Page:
Operating a business within an opportunity zone means participating in improving the economic prosperity of a specific area. There are a few requirements that must be met before any business can qualify as an opportunity zone business. In this article, we’ll look at what those qualifications are and the types of businesses that can operate in them.
What is a Qualified Opportunity Zone Business (QOZB)?
Then there are qualified opportunity zone businesses (QOZB). QOZBs range in scope, and can include anything from tech start-ups, healthcare research and development firms, and even oil and gas exploration companies. Typically, qualified opportunity funds will invest in one qualifying business, or several that operate within a similar vertical.
There are a couple of ways investors and funds can get involved in QOZBs:
Equity investments in new or expanding businesses by purchasing original-issue stock.
Taking ownership of original interests in partnerships.
If the above investment approaches look familiar, it’s because they are similar to the style used by venture capitalists. Let’s now shift to the specific requirements needed to qualify as a QOZB.
There are a few qualifications that businesses must meet to be included in a QOZF. One is the active conduct of business. As laid out by the treasury, a QOZB must meet the following requirements as well:
Substantially all of the tangible property that is owned or leased is located in an OZ. According to the IRS, substantially all equates to “at least 70%.”
50% of total income is derived from the active conduct of a qualified business within an OZ.
The second round of regulations provided a safe harbor that 50% of the business’ services, based on the hours of employees and contractors, that can be done in an OZ.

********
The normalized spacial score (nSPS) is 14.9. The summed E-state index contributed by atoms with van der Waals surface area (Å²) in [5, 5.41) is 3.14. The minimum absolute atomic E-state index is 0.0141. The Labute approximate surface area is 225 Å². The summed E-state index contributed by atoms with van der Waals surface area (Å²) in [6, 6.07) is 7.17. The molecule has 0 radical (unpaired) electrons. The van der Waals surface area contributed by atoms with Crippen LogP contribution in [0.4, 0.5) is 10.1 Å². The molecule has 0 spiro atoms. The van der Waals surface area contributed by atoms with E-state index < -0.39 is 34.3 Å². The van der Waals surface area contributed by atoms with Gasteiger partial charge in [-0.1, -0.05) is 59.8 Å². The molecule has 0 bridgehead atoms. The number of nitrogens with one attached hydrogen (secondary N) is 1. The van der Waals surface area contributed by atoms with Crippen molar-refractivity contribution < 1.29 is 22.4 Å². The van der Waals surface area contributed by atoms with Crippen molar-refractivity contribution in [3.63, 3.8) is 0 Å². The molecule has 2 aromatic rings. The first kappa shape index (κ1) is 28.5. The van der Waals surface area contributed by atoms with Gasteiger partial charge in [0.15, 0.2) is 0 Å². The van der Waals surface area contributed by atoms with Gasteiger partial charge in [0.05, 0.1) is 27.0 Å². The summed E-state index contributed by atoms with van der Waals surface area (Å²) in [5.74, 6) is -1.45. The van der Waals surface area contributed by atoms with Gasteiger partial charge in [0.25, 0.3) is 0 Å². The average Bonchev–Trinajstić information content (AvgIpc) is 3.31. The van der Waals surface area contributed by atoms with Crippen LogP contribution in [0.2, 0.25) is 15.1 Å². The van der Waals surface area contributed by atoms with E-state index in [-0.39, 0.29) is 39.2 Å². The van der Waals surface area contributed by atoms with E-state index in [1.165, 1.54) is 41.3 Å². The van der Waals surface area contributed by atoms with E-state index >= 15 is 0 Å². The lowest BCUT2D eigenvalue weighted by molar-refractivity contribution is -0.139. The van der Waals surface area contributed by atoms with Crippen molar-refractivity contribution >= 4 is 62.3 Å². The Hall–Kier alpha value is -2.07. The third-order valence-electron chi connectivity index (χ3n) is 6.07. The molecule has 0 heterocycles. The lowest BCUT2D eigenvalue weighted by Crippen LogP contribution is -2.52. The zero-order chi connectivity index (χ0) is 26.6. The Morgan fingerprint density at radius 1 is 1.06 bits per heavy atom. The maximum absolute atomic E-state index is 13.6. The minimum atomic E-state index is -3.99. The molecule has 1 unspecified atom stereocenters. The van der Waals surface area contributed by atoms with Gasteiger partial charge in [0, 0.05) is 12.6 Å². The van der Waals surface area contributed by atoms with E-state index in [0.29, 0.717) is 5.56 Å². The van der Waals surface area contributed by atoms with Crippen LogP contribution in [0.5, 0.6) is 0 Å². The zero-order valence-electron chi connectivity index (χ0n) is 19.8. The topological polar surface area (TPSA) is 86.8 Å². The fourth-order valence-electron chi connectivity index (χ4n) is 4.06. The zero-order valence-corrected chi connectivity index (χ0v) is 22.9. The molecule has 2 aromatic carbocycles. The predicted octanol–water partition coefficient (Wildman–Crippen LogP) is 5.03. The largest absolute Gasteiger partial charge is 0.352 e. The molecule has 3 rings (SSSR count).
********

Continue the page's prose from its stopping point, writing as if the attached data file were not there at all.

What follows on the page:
Less than 5% of the average of the unadjusted aggregate basis of the business’s property must be attributable to nonqualified financial property.
At least 40% of the business’s intangible property must be used in the active conduct of a qualified business in an OZ.
Types Of Businesses That Are Not Eligible
Any business type that meets the above requirements and is not one of the following is eligible: Not a private or commercial golf course, country club, massage parlor, hot tub facility, suntan facility, racetrack or other facility used for gambling, or any store the principal business of which is the sale of alcoholic beverages for consumption off-premises.
There are several requirements for a business to successfully operate in an opportunity zone as a qualified business. With the second round of regulation updates, the IRS has shed more light on these requirements, making them clearer for investors who want to get involved.
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Hypothetical example(s) are for illustrative purposes only and are not intended to represent the past or future performance of any specific investment.
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